keywords = "CO, elevated, Fire, Nutrients, O horizon, Scrub oak, Florida, Soils, Uptake",
author = "Johnson, {D. W.} and Hungate, {Bruce A} and Paul Dijkstra and G. Hymus and Hinkle, {C. R.} and P. Stiling and Drake, {B. G.}",
year = "2003",
month = "10",
language = "English (US)",
volume = "13",
pages = "1388--1399",
journal = "Ecological Appplications",
issn = "1051-0761",
publisher = "Ecological Society of America",
number = "5",

}

TY - JOUR

T1 - The effects of elevated CO2 on nutrient distribution in a fire-adapted scrub oak forest

AU - Johnson, D. W.

AU - Hungate, Bruce A

AU - Dijkstra, Paul

AU - Hymus, G.

AU - Hinkle, C. R.

AU - Stiling, P.

AU - Drake, B. G.

PY - 2003/10

Y1 - 2003/10

N2 - Elevated carbon dioxide (CO2) caused greater accumulation of carbon (C) and nutrients in both vegetation and O horizons over a 5-yr sampling period in a scrub oak ecosystem in Florida. Elevated CO2 had no effect on any measured soil property except extractable phosphorus (P), which was lower with elevated CO2 after five years. Anion and cation exchange membranes showed lower available nitrogen (N) and zinc (Zn) with elevated CO2. Soils in both elevated and ambient CO2 showed decreases in total C, N, sulfur (S), and cation exchange capacity, and increases in base saturation, exchangeable Ca2+, and Mg2+ over the 5-yr sampling period. We hypothesize that these soil changes were a delayed response to prescribed fire, which was applied to the site just before the initiation of the experiment. In the ambient CO2 treatment, the increases in vegetation and O horizon C, N, and S were offset by the losses of soil total C, N, and S, resulting in no statistically significant net changes in ecosystem C, N, or S over time. In the elevated CO2 treatment, the increases in vegetation and O horizon C content outweighed the losses in soil C, resulting in a statistically significant net increase in ecosystem C content. Nitrogen and S contents showed no statistically significant change over time in the elevated CO2 treatment, however. Comparisons of vegetation contents and soil pools of potassium (K), calcium (Ca), and magnesium (Mg) suggest that a substantial proportion of these nutrients were taken up from either groundwater or deep soil horizons. This study demonstrates that changes in ecosystem C sequestration due elevated CO2 or any other factor cannot be accurately assessed in the absence of data on changes in soils.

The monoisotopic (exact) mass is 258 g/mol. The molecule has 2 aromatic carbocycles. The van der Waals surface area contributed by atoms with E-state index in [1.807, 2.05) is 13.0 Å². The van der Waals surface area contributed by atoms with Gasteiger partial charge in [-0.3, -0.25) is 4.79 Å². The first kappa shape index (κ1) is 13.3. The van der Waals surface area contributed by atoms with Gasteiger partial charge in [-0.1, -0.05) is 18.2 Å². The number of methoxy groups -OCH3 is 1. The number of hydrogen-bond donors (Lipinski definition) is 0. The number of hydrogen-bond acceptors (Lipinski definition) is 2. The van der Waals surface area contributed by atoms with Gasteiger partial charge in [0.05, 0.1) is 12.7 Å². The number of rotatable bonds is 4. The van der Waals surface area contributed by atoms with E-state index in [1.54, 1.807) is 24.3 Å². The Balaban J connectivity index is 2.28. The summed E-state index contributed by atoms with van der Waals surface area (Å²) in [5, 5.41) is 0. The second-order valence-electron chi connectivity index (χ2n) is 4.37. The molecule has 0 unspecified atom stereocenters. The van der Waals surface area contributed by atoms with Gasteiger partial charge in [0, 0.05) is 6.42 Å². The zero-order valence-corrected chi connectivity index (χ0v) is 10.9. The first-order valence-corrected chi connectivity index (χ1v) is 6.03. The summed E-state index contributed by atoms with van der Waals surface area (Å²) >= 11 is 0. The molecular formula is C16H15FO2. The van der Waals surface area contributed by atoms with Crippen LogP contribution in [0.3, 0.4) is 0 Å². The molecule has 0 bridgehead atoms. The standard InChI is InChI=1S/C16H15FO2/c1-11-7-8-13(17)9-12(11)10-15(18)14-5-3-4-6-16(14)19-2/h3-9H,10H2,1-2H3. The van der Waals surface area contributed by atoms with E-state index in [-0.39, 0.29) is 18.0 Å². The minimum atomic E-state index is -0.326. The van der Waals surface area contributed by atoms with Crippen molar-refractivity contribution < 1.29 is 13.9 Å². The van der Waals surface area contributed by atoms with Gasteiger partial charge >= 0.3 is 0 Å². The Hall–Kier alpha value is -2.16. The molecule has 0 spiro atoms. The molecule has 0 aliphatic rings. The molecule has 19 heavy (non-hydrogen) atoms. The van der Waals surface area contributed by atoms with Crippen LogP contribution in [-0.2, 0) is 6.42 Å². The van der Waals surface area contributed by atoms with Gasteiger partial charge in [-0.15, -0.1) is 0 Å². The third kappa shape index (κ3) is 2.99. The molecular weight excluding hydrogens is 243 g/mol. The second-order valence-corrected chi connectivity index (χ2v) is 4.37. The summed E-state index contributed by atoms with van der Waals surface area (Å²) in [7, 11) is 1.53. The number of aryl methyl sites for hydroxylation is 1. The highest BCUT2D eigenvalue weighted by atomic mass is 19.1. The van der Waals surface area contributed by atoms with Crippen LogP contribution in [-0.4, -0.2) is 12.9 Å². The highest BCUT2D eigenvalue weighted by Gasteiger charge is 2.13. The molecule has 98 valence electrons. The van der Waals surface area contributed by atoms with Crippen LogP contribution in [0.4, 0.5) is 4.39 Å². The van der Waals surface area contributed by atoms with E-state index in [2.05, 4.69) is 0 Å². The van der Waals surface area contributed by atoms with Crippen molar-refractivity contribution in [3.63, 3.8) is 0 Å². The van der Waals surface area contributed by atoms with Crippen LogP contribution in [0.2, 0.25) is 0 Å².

AB - Elevated carbon dioxide (CO2) caused greater accumulation of carbon (C) and nutrients in both vegetation and O horizons over a 5-yr sampling period in a scrub oak ecosystem in Florida. Elevated CO2 had no effect on any measured soil property except extractable phosphorus (P), which was lower with elevated CO2 after five years. Anion and cation exchange membranes showed lower available nitrogen (N) and zinc (Zn) with elevated CO2. Soils in both elevated and ambient CO2 showed decreases in total C, N, sulfur (S), and cation exchange capacity, and increases in base saturation, exchangeable Ca2+, and Mg2+ over the 5-yr sampling period. We hypothesize that these soil changes were a delayed response to prescribed fire, which was applied to the site just before the initiation of the experiment. In the ambient CO2 treatment, the increases in vegetation and O horizon C, N, and S were offset by the losses of soil total C, N, and S, resulting in no statistically significant net changes in ecosystem C, N, or S over time. In the elevated CO2 treatment, the increases in vegetation and O horizon C content outweighed the losses in soil C, resulting in a statistically significant net increase in ecosystem C content. Nitrogen and S contents showed no statistically significant change over time in the elevated CO2 treatment, however. Comparisons of vegetation contents and soil pools of potassium (K), calcium (Ca), and magnesium (Mg) suggest that a substantial proportion of these nutrients were taken up from either groundwater or deep soil horizons. This study demonstrates that changes in ecosystem C sequestration due elevated CO2 or any other factor cannot be accurately assessed in the absence of data on changes in soils.

KW - CO, elevated

KW - Fire

KW - Nutrients

KW - O horizon

KW - Scrub oak, Florida

KW - Soils

KW - Uptake

UR - http://www.scopus.com/inward/record.url?scp=0346899542&partnerID=8YFLogxK

UR - http://www.scopus.com/inward/citedby.url?scp=0346899542&partnerID=8YFLogxK

M3 - Article

AN - SCOPUS:0346899542

VL - 13

SP - 1388

EP - 1399

JO - Ecological Appplications

JF - Ecological Appplications

SN - 1051-0761

IS - 5

ER -